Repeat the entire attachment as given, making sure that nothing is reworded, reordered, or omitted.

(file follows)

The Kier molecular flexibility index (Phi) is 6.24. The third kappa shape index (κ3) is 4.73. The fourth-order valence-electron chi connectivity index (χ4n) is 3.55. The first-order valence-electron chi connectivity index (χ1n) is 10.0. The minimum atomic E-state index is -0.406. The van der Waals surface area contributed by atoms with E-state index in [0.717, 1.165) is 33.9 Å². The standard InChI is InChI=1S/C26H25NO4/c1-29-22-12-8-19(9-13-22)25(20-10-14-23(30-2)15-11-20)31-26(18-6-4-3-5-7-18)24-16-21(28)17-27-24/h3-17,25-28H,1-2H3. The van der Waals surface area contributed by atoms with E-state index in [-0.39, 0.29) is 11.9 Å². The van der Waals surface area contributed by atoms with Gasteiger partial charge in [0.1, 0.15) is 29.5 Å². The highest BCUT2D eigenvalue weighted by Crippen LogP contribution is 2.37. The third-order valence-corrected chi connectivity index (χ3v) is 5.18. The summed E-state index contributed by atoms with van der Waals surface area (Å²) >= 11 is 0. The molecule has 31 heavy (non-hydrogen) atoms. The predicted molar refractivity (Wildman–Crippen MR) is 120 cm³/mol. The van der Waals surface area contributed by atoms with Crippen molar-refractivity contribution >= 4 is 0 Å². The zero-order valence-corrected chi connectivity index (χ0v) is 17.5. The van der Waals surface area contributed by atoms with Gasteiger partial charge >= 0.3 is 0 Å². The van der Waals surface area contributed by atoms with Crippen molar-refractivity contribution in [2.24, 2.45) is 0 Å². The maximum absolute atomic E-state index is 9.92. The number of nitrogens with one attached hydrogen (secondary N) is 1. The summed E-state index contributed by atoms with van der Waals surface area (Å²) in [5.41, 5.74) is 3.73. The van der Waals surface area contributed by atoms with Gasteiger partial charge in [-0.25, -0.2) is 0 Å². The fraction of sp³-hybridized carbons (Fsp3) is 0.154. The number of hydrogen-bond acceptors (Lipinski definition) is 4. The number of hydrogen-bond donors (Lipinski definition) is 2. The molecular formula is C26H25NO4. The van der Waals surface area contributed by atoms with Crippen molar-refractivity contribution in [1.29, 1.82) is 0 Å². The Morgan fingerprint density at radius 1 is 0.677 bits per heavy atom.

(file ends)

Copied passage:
The Kier molecular flexibility index (Phi) is 6.24. The third kappa shape index (κ3) is 4.73. The fourth-order valence-electron chi connectivity index (χ4n) is 3.55. The first-order valence-electron chi connectivity index (χ1n) is 10.0. The minimum atomic E-state index is -0.406. The van der Waals surface area contributed by atoms with E-state index in [0.717, 1.165) is 33.9 Å². The standard InChI is InChI=1S/C26H25NO4/c1-29-22-12-8-19(9-13-22)25(20-10-14-23(30-2)15-11-20)31-26(18-6-4-3-5-7-18)24-16-21(28)17-27-24/h3-17,25-28H,1-2H3. The van der Waals surface area contributed by atoms with E-state index in [-0.39, 0.29) is 11.9 Å². The van der Waals surface area contributed by atoms with Gasteiger partial charge in [0.1, 0.15) is 29.5 Å². The highest BCUT2D eigenvalue weighted by Crippen LogP contribution is 2.37. The third-order valence-corrected chi connectivity index (χ3v) is 5.18. The summed E-state index contributed by atoms with van der Waals surface area (Å²) >= 11 is 0. The molecule has 31 heavy (non-hydrogen) atoms. The predicted molar refractivity (Wildman–Crippen MR) is 120 cm³/mol. The van der Waals surface area contributed by atoms with Crippen molar-refractivity contribution >= 4 is 0 Å². The zero-order valence-corrected chi connectivity index (χ0v) is 17.5. The van der Waals surface area contributed by atoms with Gasteiger partial charge >= 0.3 is 0 Å². The van der Waals surface area contributed by atoms with Crippen molar-refractivity contribution in [2.24, 2.45) is 0 Å². The maximum absolute atomic E-state index is 9.92. The number of nitrogens with one attached hydrogen (secondary N) is 1. The summed E-state index contributed by atoms with van der Waals surface area (Å²) in [5.41, 5.74) is 3.73. The van der Waals surface area contributed by atoms with Gasteiger partial charge in [-0.25, -0.2) is 0 Å². The fraction of sp³-hybridized carbons (Fsp3) is 0.154. The number of hydrogen-bond acceptors (Lipinski definition) is 4. The number of hydrogen-bond donors (Lipinski definition) is 2. The molecular formula is C26H25NO4. The van der Waals surface area contributed by atoms with Crippen molar-refractivity contribution in [1.29, 1.82) is 0 Å². The Morgan fingerprint density at radius 1 is 0.677 bits per heavy atom.